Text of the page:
We are all familiar with the idea of a standard. Perhaps the most common standard is the ruler, a flat stick of wood on which is inscribed twelve numbers sequentially, evenly spaced at regular intervals. The entire ruler is known as a “foot.” The smaller divided spaces as “inches.” In the construction industry, this standard is critical for consumers to know exactly the amount of product they are receiving. Were a construction worker to depart from this standard and provide less, the consumer would balk at the product and cry foul, and rightly so. So also, one would be upset were he to receive a ticket for running a green light, get charged for a gallon of milk when he only bought half a gallon, or get an “F” on a test on which he missed no questions. We expect agreed upon standards to go unaltered.
While the above conventions are humanly devised, it is a fundamental mistake to say that all standards are simply the product of human invention. The implication of such a notion is that Nazi Germany was not wrong in its extermination of seven million Jews. Neither could Stalin have been wrong when he intentionally starved to death six to eight million Ukrainians in the early 1930s. If all standards are humanly devised, then standards of right and wrong must be humanly devised as well. If such is the case, then no higher standard than humanity itself could judge an action to be wrong. That implies that if humanity (or a certain contingent thereof) agrees upon it, it must be right, regardless of how atrocious it may be. Such is the quagmire into which one wades when he leaves heaven out of his thinking.
Indeed, in order to escape the morass of problems that results from the notion that humans invent morals, one must appeal to a standard of morality that is above and beyond humanity. The Bible sets forth God as the source of all things morally praiseworthy, and the ultimate standard for right and wrong (Luke 18:19, James 1:17). This means that heaven holds my standards and ideals for morality and right living. How does heaven reveal this message to me?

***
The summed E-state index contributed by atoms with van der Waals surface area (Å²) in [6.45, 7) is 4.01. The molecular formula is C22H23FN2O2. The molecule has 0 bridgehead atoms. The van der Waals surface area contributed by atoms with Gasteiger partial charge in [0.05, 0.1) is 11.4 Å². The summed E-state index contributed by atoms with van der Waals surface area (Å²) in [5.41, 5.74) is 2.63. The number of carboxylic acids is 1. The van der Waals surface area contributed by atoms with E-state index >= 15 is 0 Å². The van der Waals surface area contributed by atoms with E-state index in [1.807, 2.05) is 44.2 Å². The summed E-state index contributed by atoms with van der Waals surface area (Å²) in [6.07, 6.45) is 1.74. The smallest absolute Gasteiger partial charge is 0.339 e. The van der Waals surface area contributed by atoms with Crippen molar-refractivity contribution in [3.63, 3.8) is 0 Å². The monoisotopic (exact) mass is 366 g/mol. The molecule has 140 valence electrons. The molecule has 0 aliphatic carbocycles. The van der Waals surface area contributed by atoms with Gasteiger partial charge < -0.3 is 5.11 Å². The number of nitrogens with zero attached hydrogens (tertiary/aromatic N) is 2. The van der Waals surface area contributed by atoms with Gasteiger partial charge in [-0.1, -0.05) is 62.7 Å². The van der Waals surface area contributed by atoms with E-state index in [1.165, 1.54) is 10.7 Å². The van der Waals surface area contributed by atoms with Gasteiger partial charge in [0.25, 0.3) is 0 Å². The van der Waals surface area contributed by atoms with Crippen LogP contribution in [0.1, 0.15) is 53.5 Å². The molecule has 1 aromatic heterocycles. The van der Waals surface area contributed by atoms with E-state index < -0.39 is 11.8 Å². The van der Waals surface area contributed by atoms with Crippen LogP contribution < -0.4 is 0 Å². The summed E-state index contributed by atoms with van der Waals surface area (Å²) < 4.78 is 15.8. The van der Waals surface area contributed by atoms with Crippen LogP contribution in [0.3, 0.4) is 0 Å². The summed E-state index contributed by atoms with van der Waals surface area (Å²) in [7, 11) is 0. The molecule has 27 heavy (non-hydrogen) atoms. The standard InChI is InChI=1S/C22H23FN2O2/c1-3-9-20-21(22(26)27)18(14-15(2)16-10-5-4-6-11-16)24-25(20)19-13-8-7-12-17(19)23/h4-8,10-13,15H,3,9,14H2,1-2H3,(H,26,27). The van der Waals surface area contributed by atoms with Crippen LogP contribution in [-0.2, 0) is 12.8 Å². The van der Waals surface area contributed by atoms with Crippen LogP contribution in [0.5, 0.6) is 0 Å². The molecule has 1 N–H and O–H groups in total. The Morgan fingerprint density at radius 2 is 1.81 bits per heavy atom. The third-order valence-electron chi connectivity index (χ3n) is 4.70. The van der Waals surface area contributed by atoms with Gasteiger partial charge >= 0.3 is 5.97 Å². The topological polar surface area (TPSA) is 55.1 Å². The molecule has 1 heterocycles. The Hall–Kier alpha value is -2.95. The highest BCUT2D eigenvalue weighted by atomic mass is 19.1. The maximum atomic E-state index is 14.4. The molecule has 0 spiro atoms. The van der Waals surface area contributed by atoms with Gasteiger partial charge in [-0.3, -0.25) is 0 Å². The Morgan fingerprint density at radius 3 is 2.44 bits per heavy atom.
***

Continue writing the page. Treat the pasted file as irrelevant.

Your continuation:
First, God reveals the standard for right living through the life and person of Jesus who is the Christ, God in the flesh. Jesus reveals to us who God truly is (John 1:18), teaches us what God’s will is (John 7:17), and provides for us a perfect example for how to live (1 Peter 2:21). Titus 2:11-12 says of Jesus, “For the grace of God that bringeth salvation hath appeared to all men, teaching us that, denying ungodliness and worldly lusts, we should live soberly, righteously, and godly, in this present world.”
Second, Jesus sent the Holy Spirit to His apostles and prophets to guide them into all truth (John 16:13). These apostles were inspired by God’s Spirit to preach, teach, and write the things which they saw and heard of the life of Jesus (John 14:26). These men of God spoke and wrote as they were moved by the Holy Spirit (2 Peter 1:21). When they wrote these things down so that others could read them, they revealed the very mind of God (1 Corinthians 2:12-13). We may understand what they wrote, and apply them to our lives as we seek to live in a morally praiseworthy way (Ephesians 3:3-4).
Third, as I seek God within my life, I must handle the scriptures in a responsible way. Paul told Timothy, “Study to show thyself approved unto God, a workman that needeth not to be ashamed, rightly dividing the word of truth” (2 Timothy 2:15). I must be honest with the evidence that is presented (Luke 8:15). I must make personal application of the truths of the word of God to my life (James 1:21-27). I must not wrest the scriptures to my own destruction (2 Peter 3:16).
It is not the case that a single human, a group of humans, or the whole of humanity are the standard for right and wrong. Each person must look to heaven, wherein dwells righteousness (2 Peter 3:13), for his standards and ideals. Indeed, heaven holds all to me!